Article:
Enter your e-mail address
to get free e-mail reports
Daily Reports
IISD Reporting Services (IISD RS) is producing daily reports of selected side events of this meeting starting on Monday, 7 December 2009.
htm
pdf
7 December
HTML version PDF format
8 December
HTML version PDF format
9 December
HTML version PDF format
10 December
HTML version PDF format
11 December
HTML version PDF format
12 December
HTML version PDF format
14 December
HTML version PDF format
15 December
HTML version PDF format
16 December
HTML version PDF format
17 December
HTML version PDF format
18 December
HTML version PDF format
Loading...
Loading...
ENB on the Side - A Special Report on Selected Side Events at the Fifteenth Conference of the Parties to the UN Framework Convention on Climate Change (UNFCCC) and Fifth Meeting of the Parties to the Kyoto Protocol (COP 15 and COP/MOP 5)

7-18 December 2009 | Copenhagen, Denmark
 

IISDRS - UNDP - UNEP - FAO - UNFCCC


During a side event, Alvaro Umaña, Costa Rica, and Elmer Holt, Climate Technology Initiative, presented the Fiorello H. La Guardia Foundation “One World Award” in recognition of work in clean technology transfer that advances sustainable agriculture. The recipients of the award were Bakir Lozane of Lozane Farms, Maputo, Mozambique, and Jose Roberto Fonseca of Instituto Eco-Engenho, Maceio, Brazil.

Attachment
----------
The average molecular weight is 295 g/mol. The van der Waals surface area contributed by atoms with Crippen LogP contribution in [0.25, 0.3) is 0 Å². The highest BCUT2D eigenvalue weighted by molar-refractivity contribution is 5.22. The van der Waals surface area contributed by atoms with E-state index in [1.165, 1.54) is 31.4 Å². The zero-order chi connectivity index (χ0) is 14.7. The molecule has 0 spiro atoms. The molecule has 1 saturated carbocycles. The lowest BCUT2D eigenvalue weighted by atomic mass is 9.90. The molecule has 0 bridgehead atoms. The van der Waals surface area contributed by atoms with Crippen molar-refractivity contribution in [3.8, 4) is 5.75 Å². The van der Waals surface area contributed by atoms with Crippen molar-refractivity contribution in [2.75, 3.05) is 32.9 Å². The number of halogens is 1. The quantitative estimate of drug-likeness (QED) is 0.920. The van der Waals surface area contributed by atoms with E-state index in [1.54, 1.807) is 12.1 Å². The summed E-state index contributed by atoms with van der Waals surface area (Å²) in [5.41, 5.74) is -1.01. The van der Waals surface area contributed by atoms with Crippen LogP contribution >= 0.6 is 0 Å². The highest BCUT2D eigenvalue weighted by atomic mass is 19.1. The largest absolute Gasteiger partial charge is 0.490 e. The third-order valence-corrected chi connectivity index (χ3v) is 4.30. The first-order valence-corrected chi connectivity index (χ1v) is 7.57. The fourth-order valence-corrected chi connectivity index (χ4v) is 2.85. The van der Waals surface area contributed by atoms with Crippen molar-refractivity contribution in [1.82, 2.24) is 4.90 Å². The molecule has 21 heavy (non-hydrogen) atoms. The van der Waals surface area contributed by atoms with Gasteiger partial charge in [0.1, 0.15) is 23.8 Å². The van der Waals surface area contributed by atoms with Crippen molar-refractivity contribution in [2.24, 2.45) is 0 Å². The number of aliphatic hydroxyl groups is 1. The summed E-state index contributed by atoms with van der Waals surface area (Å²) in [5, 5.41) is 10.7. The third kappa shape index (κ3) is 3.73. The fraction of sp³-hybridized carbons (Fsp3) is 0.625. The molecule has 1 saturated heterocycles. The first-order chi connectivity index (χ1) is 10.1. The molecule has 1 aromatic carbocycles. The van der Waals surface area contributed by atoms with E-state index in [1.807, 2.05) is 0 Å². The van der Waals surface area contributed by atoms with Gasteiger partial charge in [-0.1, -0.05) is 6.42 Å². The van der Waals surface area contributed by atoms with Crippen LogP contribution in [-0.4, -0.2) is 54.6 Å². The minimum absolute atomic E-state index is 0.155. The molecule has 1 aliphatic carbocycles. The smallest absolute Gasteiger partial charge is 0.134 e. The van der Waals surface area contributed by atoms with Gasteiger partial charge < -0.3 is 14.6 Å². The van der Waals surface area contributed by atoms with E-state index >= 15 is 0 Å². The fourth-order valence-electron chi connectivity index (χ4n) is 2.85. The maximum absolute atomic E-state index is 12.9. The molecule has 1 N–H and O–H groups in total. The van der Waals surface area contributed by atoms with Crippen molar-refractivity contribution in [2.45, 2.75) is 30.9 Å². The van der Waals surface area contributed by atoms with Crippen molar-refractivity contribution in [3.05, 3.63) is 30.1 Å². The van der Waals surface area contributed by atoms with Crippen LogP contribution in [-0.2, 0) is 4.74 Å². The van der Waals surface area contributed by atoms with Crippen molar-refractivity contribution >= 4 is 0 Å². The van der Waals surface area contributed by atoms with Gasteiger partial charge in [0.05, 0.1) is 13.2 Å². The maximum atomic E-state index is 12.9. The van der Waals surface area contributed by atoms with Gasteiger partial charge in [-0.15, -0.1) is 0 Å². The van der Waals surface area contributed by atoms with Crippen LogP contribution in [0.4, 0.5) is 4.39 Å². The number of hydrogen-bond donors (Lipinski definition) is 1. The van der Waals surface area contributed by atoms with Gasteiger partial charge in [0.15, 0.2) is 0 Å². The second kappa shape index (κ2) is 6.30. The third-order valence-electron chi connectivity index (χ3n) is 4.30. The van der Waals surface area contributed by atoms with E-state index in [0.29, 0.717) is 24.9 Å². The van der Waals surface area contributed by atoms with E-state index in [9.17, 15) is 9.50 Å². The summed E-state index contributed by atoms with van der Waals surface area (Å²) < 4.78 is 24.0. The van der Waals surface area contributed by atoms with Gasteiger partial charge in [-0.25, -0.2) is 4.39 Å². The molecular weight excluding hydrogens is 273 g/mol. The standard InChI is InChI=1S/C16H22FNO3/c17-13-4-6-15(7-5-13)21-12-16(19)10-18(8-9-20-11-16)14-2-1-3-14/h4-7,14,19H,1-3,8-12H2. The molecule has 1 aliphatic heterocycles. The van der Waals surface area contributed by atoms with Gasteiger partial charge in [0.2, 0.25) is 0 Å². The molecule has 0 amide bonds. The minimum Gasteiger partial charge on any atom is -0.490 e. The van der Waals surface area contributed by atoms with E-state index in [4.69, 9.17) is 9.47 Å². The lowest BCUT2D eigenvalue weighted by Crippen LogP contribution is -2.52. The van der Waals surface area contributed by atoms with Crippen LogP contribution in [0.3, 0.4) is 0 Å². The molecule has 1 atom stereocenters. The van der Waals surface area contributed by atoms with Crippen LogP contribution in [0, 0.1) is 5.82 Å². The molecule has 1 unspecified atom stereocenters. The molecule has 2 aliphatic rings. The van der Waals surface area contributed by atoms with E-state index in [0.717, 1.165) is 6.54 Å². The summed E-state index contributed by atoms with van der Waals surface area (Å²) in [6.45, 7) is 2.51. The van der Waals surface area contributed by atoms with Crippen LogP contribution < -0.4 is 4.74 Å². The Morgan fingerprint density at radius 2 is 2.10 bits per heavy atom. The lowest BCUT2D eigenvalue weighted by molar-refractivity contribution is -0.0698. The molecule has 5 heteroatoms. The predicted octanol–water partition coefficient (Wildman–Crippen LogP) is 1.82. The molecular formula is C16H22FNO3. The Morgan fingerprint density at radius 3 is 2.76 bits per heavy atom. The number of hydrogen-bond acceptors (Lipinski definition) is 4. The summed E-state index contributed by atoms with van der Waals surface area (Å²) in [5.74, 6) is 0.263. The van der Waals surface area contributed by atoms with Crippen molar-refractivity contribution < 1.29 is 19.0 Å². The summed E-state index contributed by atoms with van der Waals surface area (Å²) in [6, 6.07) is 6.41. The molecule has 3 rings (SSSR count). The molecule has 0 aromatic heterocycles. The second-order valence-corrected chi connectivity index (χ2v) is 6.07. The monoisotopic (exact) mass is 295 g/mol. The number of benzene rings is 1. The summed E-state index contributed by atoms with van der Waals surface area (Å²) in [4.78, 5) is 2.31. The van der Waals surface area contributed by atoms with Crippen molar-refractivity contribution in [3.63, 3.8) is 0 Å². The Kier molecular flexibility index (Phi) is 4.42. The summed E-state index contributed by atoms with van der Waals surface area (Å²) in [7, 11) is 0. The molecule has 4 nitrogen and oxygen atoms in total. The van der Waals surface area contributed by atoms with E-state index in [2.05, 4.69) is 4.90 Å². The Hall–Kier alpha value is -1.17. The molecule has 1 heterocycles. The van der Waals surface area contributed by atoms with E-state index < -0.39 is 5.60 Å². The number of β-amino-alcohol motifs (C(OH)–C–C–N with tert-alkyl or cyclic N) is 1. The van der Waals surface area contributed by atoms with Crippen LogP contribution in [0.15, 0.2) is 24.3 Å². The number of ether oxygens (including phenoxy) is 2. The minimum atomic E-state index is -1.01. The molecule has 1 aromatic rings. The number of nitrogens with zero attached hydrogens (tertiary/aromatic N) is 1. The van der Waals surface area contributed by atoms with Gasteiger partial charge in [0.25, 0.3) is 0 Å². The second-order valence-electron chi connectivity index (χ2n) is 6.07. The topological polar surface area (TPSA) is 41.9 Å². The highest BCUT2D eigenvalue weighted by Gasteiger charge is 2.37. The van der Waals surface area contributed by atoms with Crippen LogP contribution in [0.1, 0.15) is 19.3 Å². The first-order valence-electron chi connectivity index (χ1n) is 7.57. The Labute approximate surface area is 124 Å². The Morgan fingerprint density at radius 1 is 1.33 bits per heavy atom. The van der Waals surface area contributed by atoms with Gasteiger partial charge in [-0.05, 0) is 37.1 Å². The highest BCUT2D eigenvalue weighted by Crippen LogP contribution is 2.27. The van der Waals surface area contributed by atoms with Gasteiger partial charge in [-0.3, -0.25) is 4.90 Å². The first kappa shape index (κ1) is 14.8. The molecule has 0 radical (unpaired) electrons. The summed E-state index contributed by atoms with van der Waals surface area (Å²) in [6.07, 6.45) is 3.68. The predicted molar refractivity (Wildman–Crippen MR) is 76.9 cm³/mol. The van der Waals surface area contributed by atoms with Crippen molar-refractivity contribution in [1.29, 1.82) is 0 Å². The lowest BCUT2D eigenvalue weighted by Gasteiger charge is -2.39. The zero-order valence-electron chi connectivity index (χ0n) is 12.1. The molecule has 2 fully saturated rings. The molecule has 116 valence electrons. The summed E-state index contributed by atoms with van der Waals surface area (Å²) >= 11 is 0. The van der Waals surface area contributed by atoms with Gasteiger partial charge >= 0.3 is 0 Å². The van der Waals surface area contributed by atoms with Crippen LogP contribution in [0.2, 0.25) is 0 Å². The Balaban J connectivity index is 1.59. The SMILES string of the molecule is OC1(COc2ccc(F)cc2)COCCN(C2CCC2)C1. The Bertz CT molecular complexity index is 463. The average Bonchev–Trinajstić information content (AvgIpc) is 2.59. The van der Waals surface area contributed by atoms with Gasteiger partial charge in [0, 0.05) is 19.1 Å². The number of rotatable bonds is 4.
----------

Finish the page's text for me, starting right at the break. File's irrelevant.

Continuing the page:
Events convened on Friday, 11 December 2009
 
1 1 1
1
Financing the Battle - Scaling Up Private Sector Investment Through Public Mechanisms
1
1 1 1
1 1 1
1
Presented by UNEP - Finance Initiative (UNEP FI) and the Institutional Investors Group on Climate Change (IIGCC)
1
1 1 1
 
   
 
1 1 1
1

L-R: Fernando Tudela, Mexico; James Cameron, Climate Change Capital; Nick Robins, HSBC Bank plc UK; Susan Krohn, Germany;
Rae-Kwon Chung, Republic of Korea; and Rob Lake, APG Asset Management.

1
1 1 1
   
 

This session considered how private finance can be mobilized to complement public finance for climate change action and the transition to a low-carbon economy. Nick Robins, HSBC Bank, moderated the panel, noting it would continue a dialogue that the finance sector has been engaged in for years.

Rob Lake, APG Asset Management, speaking on behalf of IIGCC, presented a document supported by 191 financial institutions from around the world, calling it an “unprecedented” and “powerful mainstream” statement of support for a strong politically-binding international agreement on climate change, followed “soon after” by a legally-binding agreement.

James Cameron, Climate Change Capital, commented that the reallocation of finance from high- to low-carbon activities will depend on investors’ perceptions of both infrastructure and public policy risks, and emphasized the need to properly price climate risks to encourage these investments.

Rae-Kwon Chung, Republic of Korea, expressed frustration with “ideological and political” approaches in the negotiations that prevented the consideration of market mechanisms for climate financing. He outlined a Korean proposal for carbon credits associated with Nationally Appropriate Mitigation Actions (NAMAs).

Underlining the need to address risk and returns to investment in climate financing, Susan Krohn, Germany, explained that “state-centric systems under international law” make this more challenging. She encouraged using public money to leverage private investment.